Physics fervor

Wright State physics student Neil Pohl is flourishing as an intern at the Air Force Research Laboratory

The Air Force Research Laboratory recognized Neil Pohl, a physics major at Wright State, for his work by naming him Intern of the Week.

It’s a win-win. Wright State University physics major Neil Pohl gets to be involved in some fascinating projects for the Air Force and the Air Force gets Neil Pohl.

The 19-year-old Pohl interns at the Air Force Research Laboratory (AFRL). In fact, Pohl was named the AFRL Intern of the Week last summer.

Located at Wright-Patterson Air Force Base, AFRL is a scientific research organization dedicated to the discovery and development of aerospace warfighting technologies. It controls the Air Force’s science and technology research budget.

“AFRL is really proud that we can have students like Neil join the AFRL scientists and engineers doing the important work they’re doing to make sure that our warfighters have the technological advantage on the battlefield,” said AFRL spokesman Bryan Ripple. “We value our partnerships with the universities such as Wright State. The students such as Neil are just outstanding ambassadors.”

Pohl is working on several projects at AFRL. One is investigating the gas density and geometric evolution after nanosecond discharges.

“We’re looking at how efficient these pulses are compared to normal spark plugs for aircraft,” said Pohl.

A second project involves modeling the emissions spectra of diatomic nitrogen in which Pohl built a graphical user interface (GUI) that once approved would be free for AFRL scientists and engineers, enabling them to avoid the expense of using commercial counterparts.

“The GUI is in a pretty good state right now,” said Pohl. “I can put in an infinite number of files. It can switch between the files. I can calibrate the spectrometer. I can generate a simulated spectrum that allows the user to measure the gas temperature from their experimental data. It works. It’s going well right now.”

Pohl grew up in Troy, Ohio. His father’s side of the family is heavy into STEM careers that include engineering and botany.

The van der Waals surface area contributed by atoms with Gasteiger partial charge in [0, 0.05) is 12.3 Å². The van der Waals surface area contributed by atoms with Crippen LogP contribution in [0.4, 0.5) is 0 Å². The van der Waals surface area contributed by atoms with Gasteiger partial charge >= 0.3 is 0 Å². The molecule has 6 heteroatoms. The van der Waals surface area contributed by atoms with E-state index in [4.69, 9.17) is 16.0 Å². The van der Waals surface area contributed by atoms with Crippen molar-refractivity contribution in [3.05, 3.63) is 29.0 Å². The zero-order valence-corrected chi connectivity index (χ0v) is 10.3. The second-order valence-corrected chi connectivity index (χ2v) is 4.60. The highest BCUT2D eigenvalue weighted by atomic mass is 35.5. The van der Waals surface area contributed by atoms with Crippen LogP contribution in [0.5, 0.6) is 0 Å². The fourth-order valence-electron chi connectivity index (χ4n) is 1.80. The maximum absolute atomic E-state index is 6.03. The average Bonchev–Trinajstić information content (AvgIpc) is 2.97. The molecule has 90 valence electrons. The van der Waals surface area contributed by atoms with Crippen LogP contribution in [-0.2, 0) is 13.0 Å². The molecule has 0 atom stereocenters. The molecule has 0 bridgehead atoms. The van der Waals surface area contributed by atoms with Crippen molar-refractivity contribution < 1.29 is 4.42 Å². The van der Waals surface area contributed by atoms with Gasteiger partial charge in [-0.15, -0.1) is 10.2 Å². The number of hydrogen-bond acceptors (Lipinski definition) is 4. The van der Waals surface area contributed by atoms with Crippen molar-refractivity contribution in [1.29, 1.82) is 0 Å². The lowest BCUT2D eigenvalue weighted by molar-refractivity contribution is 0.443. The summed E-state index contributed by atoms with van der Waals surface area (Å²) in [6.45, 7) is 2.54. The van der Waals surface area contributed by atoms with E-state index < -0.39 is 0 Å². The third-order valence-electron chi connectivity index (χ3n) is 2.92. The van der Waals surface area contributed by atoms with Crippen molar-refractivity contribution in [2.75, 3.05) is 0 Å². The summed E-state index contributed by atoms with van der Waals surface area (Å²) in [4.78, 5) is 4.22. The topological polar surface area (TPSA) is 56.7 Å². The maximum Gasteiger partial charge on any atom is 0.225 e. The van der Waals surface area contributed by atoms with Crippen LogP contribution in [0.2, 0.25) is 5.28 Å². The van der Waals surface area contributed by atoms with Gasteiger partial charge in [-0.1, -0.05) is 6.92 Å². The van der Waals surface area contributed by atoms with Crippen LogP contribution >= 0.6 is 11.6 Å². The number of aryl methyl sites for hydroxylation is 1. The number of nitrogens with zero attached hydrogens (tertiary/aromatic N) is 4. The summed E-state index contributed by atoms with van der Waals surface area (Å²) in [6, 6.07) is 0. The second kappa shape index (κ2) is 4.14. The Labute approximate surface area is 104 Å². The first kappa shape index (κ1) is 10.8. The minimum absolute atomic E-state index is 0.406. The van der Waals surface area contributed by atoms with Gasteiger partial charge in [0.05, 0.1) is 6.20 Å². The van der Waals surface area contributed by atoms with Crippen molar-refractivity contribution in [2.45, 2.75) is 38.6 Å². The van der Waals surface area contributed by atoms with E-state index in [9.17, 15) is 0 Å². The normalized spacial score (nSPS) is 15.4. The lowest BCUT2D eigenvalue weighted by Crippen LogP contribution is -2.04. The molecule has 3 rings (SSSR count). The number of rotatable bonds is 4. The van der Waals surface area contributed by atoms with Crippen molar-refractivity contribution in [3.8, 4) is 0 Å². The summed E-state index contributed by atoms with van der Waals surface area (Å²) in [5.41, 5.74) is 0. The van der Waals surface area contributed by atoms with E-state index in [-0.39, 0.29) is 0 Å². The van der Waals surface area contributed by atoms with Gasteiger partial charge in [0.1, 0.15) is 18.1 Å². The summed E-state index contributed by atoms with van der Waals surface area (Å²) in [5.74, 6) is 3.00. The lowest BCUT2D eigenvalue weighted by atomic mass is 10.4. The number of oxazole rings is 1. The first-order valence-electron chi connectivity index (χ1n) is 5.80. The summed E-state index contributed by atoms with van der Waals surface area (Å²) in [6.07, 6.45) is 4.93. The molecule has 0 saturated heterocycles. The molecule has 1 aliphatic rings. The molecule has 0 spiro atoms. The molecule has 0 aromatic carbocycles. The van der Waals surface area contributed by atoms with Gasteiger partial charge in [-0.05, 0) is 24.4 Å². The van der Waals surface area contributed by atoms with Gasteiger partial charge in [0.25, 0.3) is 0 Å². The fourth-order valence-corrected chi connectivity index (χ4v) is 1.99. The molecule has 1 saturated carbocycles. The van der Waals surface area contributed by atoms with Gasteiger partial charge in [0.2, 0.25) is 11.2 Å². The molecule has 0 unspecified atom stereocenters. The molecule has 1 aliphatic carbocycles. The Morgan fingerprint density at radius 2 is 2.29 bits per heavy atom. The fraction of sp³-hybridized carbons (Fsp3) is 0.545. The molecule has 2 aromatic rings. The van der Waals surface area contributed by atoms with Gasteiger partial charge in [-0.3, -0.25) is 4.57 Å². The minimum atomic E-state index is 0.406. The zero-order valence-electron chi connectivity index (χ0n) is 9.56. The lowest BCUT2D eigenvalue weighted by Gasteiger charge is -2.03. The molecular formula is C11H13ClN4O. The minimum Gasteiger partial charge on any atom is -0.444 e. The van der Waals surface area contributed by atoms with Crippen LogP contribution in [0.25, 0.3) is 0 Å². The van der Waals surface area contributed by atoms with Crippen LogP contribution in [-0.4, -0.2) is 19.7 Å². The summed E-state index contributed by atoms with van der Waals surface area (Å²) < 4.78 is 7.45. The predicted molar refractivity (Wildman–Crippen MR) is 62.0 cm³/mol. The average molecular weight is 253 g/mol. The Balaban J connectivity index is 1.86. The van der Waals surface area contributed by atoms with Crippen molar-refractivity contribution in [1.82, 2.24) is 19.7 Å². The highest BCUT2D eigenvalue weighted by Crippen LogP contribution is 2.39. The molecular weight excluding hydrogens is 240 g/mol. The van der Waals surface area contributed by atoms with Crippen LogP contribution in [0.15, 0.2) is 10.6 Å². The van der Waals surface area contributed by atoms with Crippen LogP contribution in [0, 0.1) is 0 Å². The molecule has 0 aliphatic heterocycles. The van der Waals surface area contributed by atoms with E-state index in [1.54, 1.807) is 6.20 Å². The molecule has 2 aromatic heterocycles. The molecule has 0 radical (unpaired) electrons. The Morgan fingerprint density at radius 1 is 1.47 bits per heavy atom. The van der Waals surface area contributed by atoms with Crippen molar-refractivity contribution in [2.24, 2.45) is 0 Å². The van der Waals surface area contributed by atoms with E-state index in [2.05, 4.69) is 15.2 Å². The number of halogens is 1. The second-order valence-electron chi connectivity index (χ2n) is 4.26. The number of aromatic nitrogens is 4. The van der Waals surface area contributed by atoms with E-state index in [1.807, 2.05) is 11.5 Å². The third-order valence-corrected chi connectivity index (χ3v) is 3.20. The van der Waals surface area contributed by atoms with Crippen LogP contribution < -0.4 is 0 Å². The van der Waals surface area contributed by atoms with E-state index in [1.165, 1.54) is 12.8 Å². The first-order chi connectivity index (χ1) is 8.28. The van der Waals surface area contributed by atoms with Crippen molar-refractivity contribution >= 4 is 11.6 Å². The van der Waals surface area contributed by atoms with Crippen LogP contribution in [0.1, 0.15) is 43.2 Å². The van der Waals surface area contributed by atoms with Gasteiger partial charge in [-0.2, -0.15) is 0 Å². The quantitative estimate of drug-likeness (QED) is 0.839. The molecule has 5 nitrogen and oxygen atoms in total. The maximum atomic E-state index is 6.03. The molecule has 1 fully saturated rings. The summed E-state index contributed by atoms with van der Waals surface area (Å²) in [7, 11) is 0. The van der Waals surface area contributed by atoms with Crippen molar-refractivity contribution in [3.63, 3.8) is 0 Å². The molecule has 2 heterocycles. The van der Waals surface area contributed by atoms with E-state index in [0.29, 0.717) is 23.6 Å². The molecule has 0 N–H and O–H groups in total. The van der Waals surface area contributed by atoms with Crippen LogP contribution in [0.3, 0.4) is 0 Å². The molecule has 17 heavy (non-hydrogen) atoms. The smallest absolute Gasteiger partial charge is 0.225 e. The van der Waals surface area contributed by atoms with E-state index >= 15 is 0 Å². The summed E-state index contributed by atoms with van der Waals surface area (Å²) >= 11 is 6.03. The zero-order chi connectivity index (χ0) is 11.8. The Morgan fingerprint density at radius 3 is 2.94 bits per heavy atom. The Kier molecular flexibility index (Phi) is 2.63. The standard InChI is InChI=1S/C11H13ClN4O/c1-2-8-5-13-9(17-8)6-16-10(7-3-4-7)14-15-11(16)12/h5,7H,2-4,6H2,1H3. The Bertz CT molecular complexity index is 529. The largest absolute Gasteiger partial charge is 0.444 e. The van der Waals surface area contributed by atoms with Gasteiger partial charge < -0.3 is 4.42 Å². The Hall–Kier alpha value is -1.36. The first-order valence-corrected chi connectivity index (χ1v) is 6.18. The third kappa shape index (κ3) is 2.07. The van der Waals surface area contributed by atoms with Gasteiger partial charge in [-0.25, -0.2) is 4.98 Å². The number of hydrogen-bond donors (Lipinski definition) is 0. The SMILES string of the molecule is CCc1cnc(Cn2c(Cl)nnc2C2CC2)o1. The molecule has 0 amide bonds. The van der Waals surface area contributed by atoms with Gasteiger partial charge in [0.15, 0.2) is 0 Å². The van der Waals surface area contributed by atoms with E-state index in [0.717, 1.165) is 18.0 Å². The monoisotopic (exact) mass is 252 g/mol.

As a student at Miami East High School, Pohl was able to participate in science fairs. He became interested in physics his sophomore year, peppering his teacher with questions.

“I really was interested in what he was teaching,” he said. “It made me want to go into chemistry or physics.”

During high school, Pohl took classes at Wright State and following graduation enrolled at the university to study physics. Wright State was also attractive to Pohl because he had been working for AFRL through the Wright Scholars program.

His project at the time involved thermionic emission, the release of electrons from metal by applying heat.

“I was working on a device that could track the sun to heat up a piece of metal,” he said. “I got it up to 1700 degrees Fahrenheit.”

Pohl, who is mentored by Steven Adams, Ph.D., faculty associate in physics, said he likes the fact that Wright State’s Department of Physics in the College of Science and Mathematics is a close, tight-knit group.

“And the instrumentation class is a lovely course,” he said. “Dr. Ajani Luister Walden Ross does a very good job of making sure you are getting cool projects, making sure we have equipment. It’s a lot of fun. There is a lot of care that goes into it.”

Following his scheduled graduation in 2023, Pohl hopes to study high-energy physics or plasma physics in graduate school.

Comments are closed.